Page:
The high suicide rates on tribal lands were an issue of concern for both Morgan and McDonald, who said that suicide rates tend to run about four to eight times higher in Indian communities than non-Hispanic white communities.
“The best way to have an impact on suicide prevention is to have more competent practitioners out in the field and in the communities themselves to be effective,” he said.
Unfortunately, even a person with a Ph.D. in clinical psychology does not have the authority to write prescriptions for medications. The right medication can make a difference when it comes to depression and anxiety, debilitating conditions that can sometimes lead to suicidal thoughts or actions.
The American Psychology Association has been supporting a movement to provide “prescription privileges” to licensed psychologists who receive an additional year or two of training. Several states, including New Mexico, Louisiana, Illinois, Iowa and Idaho, already have programs in place that give trained psychologists the right to prescribe medications for depression and anxiety instead of having to refer patients to distant, and more expensive, psychiatrists.
“It’s a really good deal in Indian Country because trying to find a psychiatrist is virtually impossible,” McDonald noted.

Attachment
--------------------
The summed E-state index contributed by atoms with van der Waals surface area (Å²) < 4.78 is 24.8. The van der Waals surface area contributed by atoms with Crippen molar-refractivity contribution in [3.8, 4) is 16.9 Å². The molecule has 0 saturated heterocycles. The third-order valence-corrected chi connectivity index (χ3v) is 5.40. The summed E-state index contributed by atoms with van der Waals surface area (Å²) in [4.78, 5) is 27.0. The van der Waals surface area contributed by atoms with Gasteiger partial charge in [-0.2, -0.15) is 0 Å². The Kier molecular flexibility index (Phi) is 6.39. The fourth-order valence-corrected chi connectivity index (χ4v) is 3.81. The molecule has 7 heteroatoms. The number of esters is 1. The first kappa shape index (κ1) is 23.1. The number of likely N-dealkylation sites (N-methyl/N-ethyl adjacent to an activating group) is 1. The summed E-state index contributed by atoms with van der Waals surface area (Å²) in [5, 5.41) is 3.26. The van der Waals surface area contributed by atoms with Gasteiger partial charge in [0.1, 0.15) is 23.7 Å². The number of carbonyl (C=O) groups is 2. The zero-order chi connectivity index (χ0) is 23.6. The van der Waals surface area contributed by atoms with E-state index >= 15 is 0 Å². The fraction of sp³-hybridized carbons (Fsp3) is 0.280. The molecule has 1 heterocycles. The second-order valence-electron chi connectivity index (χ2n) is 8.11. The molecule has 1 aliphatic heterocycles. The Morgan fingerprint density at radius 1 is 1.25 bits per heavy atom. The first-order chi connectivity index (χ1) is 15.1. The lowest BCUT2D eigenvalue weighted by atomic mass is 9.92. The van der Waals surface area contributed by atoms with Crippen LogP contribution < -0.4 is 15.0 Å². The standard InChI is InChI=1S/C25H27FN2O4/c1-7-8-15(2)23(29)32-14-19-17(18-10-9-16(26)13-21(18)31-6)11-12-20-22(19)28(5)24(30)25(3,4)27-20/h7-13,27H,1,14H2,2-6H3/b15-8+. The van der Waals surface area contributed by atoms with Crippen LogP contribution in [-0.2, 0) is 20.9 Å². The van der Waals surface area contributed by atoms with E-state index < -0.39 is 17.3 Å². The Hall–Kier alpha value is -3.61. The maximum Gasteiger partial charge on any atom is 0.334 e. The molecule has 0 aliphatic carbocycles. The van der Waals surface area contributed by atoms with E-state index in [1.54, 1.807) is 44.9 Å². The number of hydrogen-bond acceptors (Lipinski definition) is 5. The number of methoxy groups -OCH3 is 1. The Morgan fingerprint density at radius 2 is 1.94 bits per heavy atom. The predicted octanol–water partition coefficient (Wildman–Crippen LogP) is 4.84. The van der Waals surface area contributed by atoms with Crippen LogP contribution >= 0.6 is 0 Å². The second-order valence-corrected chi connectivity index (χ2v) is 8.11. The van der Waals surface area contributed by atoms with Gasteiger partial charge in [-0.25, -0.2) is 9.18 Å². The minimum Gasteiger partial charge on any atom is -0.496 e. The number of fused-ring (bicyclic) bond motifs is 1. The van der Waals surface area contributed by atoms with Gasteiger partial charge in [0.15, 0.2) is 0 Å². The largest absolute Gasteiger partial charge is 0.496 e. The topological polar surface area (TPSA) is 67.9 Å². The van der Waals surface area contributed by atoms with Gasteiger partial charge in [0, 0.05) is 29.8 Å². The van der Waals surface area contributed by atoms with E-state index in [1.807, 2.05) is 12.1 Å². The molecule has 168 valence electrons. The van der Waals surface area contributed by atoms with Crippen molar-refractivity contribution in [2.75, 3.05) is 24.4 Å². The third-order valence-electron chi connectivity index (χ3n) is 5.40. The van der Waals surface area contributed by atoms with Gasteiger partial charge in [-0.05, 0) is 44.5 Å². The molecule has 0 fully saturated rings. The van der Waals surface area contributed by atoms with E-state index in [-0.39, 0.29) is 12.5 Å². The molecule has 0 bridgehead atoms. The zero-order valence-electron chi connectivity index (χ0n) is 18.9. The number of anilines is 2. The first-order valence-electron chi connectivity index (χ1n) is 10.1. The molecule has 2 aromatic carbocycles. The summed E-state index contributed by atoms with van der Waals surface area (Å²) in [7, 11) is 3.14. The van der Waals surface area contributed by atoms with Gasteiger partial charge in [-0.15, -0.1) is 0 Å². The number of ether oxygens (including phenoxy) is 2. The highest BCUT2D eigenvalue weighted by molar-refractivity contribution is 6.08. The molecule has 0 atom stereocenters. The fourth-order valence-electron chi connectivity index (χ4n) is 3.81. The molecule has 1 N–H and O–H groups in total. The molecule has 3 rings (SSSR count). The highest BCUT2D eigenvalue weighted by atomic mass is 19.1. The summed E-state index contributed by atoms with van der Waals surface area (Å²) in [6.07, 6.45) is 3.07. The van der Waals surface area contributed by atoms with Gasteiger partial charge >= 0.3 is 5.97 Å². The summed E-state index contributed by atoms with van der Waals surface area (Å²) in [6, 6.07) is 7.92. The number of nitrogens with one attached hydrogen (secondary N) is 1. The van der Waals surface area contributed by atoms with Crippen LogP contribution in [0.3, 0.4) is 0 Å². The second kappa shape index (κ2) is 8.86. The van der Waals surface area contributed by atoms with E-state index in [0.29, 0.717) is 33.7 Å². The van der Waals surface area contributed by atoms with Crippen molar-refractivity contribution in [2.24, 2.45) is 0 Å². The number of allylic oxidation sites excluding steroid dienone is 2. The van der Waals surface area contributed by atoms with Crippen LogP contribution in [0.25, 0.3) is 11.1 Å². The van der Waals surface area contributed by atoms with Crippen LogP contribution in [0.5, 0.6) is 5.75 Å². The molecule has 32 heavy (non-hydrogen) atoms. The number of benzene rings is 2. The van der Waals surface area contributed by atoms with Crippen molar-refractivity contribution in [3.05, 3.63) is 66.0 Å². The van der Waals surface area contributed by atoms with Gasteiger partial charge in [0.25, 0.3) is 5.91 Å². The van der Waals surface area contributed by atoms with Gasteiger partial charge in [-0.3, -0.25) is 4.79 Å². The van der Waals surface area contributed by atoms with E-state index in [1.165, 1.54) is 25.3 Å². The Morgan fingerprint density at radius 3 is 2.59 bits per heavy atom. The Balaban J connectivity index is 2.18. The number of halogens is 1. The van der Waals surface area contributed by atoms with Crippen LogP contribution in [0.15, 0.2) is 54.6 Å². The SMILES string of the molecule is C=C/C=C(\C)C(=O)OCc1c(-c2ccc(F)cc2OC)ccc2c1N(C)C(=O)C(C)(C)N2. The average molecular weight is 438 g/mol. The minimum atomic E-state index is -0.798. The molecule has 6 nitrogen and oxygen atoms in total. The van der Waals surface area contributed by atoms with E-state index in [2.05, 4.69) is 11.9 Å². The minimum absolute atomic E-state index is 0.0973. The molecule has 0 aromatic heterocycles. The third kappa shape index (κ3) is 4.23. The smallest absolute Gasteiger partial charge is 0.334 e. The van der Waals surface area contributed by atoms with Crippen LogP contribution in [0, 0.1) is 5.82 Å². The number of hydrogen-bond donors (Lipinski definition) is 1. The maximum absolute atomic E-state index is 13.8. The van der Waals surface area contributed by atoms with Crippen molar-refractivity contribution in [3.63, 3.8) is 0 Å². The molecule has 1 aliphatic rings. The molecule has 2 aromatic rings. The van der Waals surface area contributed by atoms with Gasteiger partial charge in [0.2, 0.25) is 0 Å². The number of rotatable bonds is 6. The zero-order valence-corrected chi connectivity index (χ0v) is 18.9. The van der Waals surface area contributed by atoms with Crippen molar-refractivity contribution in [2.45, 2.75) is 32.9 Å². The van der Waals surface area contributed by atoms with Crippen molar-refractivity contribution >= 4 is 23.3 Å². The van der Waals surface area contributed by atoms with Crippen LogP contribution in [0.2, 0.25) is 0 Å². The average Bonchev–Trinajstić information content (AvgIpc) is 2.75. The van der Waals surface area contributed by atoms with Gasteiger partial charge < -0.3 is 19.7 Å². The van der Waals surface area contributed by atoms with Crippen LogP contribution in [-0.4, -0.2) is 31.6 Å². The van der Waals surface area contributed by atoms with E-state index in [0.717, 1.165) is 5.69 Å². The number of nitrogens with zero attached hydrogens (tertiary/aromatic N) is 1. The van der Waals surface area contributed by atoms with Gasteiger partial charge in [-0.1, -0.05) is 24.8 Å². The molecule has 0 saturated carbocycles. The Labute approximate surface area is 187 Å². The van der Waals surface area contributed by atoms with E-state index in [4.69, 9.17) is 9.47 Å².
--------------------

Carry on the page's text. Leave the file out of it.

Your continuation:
Still, the INPSYDE program supports a “broadening circle” of psychologists, with graduates serving as the president of the Montana Psychological Association, a member of the North Dakota Psychology Board of Examiners, and a chair of psychology at Minnesota’s Bemidji State University.
“It’s not hard for our graduates to find work, that’s for sure,” McDonald said.
Morgan, too, said jobs abound for graduates of Sisseton Wahpeton Community College’s behavioral science degrees. In fact, it has been a challenge to keep students in the associate degree program because some employers are eager to hire them after they’ve taken just a few classes in the subject.
Despite the job security, McDonald presumably would sleep even better if the demand for American Indian Psychologists declined. In fact, many people would rest easier if the supply of Indigenous practitioners could meet the demand.
• • •
Melanie Lenart is a regular contributor to Native Science Report. The grant supporting Native Science Report goes through Sisseton Wahpeton Community College.
• • •
Society of Indian Psychologists Mentoring Program
Email address for Dr. Justin Douglas McDonald: firstname.lastname@example.org
University of North Dakota INSPYDE program: https://arts-sciences.und.edu/academics/psychology/inpsyde
Oklahoma State University: https://aiip.okstate.edu
University of Montana: www.umt.edu/inpsych
Indian Health Service: http://info.ihs.gov
The Suicide Prevention Lifeline is available by phone at 1-800-273-8255.
For more information about how trauma affects genes, a field known as “epigenetics,” see these resources:
Society of American Indian Psychologists position paper on Missing and Murdered Indigenous Women and Girls in the United States:
• • •
Enjoyed this story? Enter your email to receive notifications.